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Diantonio v. Vanguard Funding, LLC

United States District Court, D. New Jersey

June 10, 2015

VANGUARD FUNDING, LLC, et al., Defendants.

Joseph Ives Picillo, Esquire, The Picillo Law Firm LLC, Turnersville, New Jerse, Counsel for Plaintiff.

Sherri A. Affrunti, Esquire, Reed Smith LLP, Princeton Forrestal Village, Princeton, New Jersey, Counsel for Defendants.


NOEL L. HILLMAN, District Judge.

Presently before the Court is the motion [Doc. No. 13] of Defendants, Vanguard Funding, LLC, Ed Bohm, Brian Ofsie, Robert Tuzzo, Nick Maniscalco and Nancy Azzara, seeking judgment on the pleadings pursuant to Fed.R.Civ.P. 12(c). Plaintiff, Carl DiAntonio, did not file opposition to the motion.[1] The Court has considered Defendants' submissions and decides this matter pursuant to Fed.R.Civ.P. 78.

For the reasons that follow, Defendants' motion will be granted in part and denied in part.


In this action, Plaintiff alleges that he was employed by Defendant Vanguard Funding LLC (hereafter, "Vanguard") as the manager of an office in New Jersey. (Compl. ¶ 10.) According to Plaintiff, he entered into a contract with Vanguard by which Plaintiff was to be paid based upon agreed percentage terms for mortgages produced by Plaintiff or his branch employees. (Id.) Plaintiff purportedly entered into this contract after several conversations, interviews and negotiations with Defendants Tuzzo and Maniscalco, who allegedly attempted to entice Plaintiff to enter into service exclusively producing mortgages for Vanguard. (Id. ¶ 11.) Plaintiff contends that Defendants failed to pay Plaintiff what he was owed under the contract. (Id. ¶ 12.) Plaintiff avers that the purported basis for Defendants' refusal to pay was that an employee in Plaintiff's office alleged that Plaintiff sexually harassed her, but it was thereafter determined that the employee's allegations were false. (Id. ¶ 16.) Because Defendants failed to pay Plaintiff, he allegedly was forced to terminate his relationship with Vanguard and seek new employment. (Id. ¶ 17.)

Additionally, Plaintiff avers that Bohm and other defendants subsequently made defamatory statements to a company that Plaintiff began working for, telling "high-level officers" that Plaintiff was about to be charged with rape. (Compl. ¶ 20.) Plaintiff was then called to the head office of his new employer to "face an inquisition" requiring him to defend himself in connection with the false allegations. (Id. ¶ 21.) Plaintiff asserts that as a result of the "slanderous and defamatory allegations, " he is the subject of heightened scrutiny causing a "great deal" of stress. (Id. ¶¶ 22, 23.)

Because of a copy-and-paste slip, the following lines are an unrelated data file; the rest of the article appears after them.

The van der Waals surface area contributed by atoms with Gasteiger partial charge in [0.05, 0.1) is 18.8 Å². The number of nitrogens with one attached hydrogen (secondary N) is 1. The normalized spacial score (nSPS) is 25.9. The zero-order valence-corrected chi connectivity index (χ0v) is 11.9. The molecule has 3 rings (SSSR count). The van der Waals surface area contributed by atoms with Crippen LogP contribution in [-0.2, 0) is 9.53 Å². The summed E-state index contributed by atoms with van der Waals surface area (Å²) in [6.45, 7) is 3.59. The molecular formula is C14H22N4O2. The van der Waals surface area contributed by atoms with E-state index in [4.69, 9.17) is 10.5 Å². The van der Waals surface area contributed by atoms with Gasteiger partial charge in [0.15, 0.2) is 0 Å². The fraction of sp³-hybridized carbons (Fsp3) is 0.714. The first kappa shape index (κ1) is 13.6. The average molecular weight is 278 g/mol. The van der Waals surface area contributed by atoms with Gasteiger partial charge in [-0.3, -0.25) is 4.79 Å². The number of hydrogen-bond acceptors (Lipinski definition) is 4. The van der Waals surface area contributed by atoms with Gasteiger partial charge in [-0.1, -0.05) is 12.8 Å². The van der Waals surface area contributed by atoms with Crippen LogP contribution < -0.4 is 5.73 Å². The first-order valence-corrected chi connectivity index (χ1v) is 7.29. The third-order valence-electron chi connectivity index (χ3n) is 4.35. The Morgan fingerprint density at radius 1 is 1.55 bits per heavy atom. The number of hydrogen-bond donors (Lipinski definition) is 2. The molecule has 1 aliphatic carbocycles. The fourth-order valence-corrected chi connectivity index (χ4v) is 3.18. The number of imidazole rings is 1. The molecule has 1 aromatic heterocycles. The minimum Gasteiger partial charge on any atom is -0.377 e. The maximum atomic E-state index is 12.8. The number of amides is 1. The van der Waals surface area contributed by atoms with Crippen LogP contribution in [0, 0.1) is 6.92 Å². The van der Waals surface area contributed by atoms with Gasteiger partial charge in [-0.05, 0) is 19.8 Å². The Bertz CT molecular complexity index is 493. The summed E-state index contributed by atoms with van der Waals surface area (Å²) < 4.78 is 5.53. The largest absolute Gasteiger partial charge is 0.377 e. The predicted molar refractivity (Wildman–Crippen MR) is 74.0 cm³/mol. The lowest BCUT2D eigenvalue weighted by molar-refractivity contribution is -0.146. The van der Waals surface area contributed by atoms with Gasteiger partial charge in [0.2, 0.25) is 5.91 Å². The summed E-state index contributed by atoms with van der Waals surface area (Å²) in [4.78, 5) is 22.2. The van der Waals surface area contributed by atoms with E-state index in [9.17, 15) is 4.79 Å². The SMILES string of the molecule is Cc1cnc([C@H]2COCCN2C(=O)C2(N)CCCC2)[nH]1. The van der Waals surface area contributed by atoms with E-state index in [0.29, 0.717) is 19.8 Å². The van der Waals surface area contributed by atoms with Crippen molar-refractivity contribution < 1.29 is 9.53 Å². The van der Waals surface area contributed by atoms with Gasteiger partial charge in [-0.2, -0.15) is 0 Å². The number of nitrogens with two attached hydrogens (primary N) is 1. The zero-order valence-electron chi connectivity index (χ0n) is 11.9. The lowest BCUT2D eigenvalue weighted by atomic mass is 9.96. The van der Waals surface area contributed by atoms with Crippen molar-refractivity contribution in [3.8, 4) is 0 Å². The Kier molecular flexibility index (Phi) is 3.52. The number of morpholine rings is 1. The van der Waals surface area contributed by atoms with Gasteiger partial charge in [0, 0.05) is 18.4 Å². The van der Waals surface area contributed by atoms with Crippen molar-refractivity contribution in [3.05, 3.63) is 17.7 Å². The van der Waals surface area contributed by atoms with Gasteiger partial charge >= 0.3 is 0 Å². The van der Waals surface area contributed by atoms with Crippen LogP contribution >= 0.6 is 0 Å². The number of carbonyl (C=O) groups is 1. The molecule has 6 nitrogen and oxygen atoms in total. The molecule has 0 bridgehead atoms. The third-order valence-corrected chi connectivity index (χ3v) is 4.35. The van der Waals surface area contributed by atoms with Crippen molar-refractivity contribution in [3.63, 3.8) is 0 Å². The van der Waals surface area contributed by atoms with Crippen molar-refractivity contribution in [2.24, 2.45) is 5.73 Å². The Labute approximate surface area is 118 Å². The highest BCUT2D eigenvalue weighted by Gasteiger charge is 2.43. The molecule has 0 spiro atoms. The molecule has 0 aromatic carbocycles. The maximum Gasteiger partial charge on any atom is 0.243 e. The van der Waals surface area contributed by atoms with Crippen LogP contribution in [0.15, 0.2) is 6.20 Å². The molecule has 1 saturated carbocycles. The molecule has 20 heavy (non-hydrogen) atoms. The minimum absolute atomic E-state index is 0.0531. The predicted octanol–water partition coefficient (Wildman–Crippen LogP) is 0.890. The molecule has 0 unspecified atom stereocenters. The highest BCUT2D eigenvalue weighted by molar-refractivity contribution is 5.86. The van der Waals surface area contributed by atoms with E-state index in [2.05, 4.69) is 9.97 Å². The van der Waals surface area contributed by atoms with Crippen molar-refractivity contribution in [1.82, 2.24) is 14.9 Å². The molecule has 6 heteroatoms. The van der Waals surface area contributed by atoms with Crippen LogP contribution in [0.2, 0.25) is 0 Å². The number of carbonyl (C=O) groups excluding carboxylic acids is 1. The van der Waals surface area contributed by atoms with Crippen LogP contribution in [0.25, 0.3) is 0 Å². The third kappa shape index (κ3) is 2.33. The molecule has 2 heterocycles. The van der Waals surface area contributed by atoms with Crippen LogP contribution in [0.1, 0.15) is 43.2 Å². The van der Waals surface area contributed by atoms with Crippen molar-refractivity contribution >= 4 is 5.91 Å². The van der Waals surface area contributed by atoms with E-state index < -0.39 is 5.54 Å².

Plaintiff filed a thirteen-count complaint in the Superior Court of New Jersey, Law Division, Camden County, and the action was then removed to this Court. Although the counts of the complaint do not contain titles identifying the causes of action, it appears that Plaintiff asserts the following claims: breach of contract (Counts I and V), defamation (Counts II, III, IV, and VII), tortious interference (Counts VI and VIII), and negligence (Counts IX and X). Count XIII appears to be an effort to establish liability against Bohm, Ofsie, and Vanguard under the doctrine of respondeat superior. Counts XI and XII are placeholder claims against fictitious defendants.


Plaintiff brought suit in the Superior Court of New Jersey, and the case was removed to this Court on the basis of diversity jurisdiction. Defendants' removal notice, however, did not sufficiently establish diversity jurisdiction, and the Court required Defendants to demonstrate that the Court may exercise subject matter jurisdiction over this matter. Defendants filed an amended notice of removal in response to the Court's Order. Upon reviewing Defendants' amended removal notice, the Court is satisfied that there is complete diversity among the parties and that subject matter jurisdiction is appropriate under 28 U.S.C. § 1332.


Defendants move for dismissal pursuant to Fed.R.Civ.P. 12(c) rather than Fed.R.Civ.P. 12(b)(6). In analyzing a Rule 12(c) motion, a court applies the same legal standards as applicable to a motion filed pursuant to Rule 12(b)(6). Turbe v. Gov't of V.I., 938 F.2d 427, 428 (3d Cir. 1991).

In considering whether a plaintiff's complaint fails to state a claim, the Court must accept all well-pleaded allegations in the complaint as true and view them in the light most favorable to the plaintiff. Evancho v. Fisher, 423 F.3d 347, 350 (3d Cir. 2005); see also Phillips v. Cnty. of Allegheny, 515 F.3d 224, 228 (3d Cir. 2008) ("[I]n deciding a motion under Fed.R.Civ.P. 12(b)(6), [a district court is]... required to accept as true all factual allegations in the complaint and draw all inferences from the facts alleged in the light most favorable to" the plaintiff). A ...

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